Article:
Education secretary Justine Greening is looking to make sex and relationships education (SRE) compulsory in all schools
Pupils would be taught about pornography and sexting in all schools under new plans being drawn up by the government.
The proposals could be included in amendments to the Children and Social Work Bill, which is currently before parliament.
The chairs of five different Commons select committees recently called on education secretary Justine Greening to make SRE a statutory subject.
Their demand came after a report from the Women and Equalities Committee found that sexual bullying is now endemic in schools.
Currently free schools and academies do not have to teach sex education or personal, social, health and economic (PSHE) education. Parents can withdraw their children from sex education classes.
A government source told the Sunday Times: “Justine is clear that this is something that has to be looked at. It is not just a question of making it mandatory but also of what we should be teaching, including issues such as sexting and domestic violence.”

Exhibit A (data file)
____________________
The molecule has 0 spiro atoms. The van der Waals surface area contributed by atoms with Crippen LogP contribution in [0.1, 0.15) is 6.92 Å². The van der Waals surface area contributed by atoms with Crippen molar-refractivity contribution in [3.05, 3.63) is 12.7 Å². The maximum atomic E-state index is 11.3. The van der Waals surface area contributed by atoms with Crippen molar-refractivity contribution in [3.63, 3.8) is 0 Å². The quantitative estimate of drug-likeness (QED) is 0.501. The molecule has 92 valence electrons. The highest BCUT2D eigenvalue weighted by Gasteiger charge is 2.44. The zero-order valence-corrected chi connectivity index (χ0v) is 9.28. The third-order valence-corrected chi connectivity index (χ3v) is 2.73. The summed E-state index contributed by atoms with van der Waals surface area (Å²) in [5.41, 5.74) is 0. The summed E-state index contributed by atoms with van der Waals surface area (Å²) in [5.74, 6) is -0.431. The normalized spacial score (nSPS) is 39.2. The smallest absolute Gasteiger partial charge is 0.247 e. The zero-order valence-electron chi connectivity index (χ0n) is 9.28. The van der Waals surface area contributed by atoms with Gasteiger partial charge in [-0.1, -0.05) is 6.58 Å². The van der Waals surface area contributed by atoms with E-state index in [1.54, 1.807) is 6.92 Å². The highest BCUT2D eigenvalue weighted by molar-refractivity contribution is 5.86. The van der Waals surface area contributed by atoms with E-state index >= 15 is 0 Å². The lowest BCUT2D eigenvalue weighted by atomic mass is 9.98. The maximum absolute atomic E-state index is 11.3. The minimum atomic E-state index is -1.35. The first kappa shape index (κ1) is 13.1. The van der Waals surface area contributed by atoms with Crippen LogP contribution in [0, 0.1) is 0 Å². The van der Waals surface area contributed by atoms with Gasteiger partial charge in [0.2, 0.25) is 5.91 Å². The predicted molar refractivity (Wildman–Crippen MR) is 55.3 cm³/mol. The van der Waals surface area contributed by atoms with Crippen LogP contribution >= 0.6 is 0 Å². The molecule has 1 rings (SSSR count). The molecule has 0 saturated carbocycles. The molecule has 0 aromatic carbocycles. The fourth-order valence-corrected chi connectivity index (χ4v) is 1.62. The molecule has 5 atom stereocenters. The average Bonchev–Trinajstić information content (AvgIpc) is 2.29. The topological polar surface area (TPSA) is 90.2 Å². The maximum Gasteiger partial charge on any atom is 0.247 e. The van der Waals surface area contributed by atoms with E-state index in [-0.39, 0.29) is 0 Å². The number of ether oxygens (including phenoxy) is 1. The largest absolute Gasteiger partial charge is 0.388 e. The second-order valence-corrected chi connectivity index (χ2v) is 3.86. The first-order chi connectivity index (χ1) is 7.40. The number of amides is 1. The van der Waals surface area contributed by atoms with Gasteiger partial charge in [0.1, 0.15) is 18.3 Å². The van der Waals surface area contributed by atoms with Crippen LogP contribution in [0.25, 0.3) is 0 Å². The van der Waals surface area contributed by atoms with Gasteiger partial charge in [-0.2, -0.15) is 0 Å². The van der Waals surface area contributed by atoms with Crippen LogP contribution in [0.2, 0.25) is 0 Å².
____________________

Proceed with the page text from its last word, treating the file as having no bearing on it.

It is understood that it is now a priority area for Ms Greening and proposals have been drawn up.
A spokesman for the Department for Education said: “High-quality education on sex and relationships is a vital part of preparing young people for success in adult life - helping them make informed choices, stay safe and learn to respect themselves and others... we are actively looking at options to ensure that all children have access to high-quality teaching of these subjects.” [TES. Eleanor Busby, 18th December 2016]